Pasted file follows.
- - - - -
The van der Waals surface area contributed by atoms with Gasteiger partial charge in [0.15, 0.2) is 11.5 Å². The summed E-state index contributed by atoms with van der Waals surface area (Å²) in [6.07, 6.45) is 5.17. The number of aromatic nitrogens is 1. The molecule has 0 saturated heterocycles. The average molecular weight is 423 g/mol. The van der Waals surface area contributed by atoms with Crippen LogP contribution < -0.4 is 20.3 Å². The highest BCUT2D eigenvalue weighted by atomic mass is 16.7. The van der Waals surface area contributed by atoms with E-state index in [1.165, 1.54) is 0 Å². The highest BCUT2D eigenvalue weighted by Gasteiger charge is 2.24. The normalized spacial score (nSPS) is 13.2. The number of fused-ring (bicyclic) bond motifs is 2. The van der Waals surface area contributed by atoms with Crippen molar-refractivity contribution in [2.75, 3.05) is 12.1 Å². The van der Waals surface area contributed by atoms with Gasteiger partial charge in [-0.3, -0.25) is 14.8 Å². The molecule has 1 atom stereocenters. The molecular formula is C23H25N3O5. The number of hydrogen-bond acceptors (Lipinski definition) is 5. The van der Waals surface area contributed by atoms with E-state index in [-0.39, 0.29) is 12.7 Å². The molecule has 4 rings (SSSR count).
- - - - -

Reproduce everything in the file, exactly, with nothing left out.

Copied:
The van der Waals surface area contributed by atoms with Gasteiger partial charge in [0.15, 0.2) is 11.5 Å². The summed E-state index contributed by atoms with van der Waals surface area (Å²) in [6.07, 6.45) is 5.17. The number of aromatic nitrogens is 1. The molecule has 0 saturated heterocycles. The average molecular weight is 423 g/mol. The van der Waals surface area contributed by atoms with Crippen LogP contribution < -0.4 is 20.3 Å². The highest BCUT2D eigenvalue weighted by atomic mass is 16.7. The van der Waals surface area contributed by atoms with E-state index in [1.165, 1.54) is 0 Å². The highest BCUT2D eigenvalue weighted by Gasteiger charge is 2.24. The normalized spacial score (nSPS) is 13.2. The number of fused-ring (bicyclic) bond motifs is 2. The van der Waals surface area contributed by atoms with Crippen molar-refractivity contribution in [2.75, 3.05) is 12.1 Å². The van der Waals surface area contributed by atoms with Gasteiger partial charge in [-0.3, -0.25) is 14.8 Å². The molecule has 1 atom stereocenters. The molecular formula is C23H25N3O5. The number of hydrogen-bond acceptors (Lipinski definition) is 5. The van der Waals surface area contributed by atoms with E-state index in [-0.39, 0.29) is 12.7 Å². The molecule has 4 rings (SSSR count).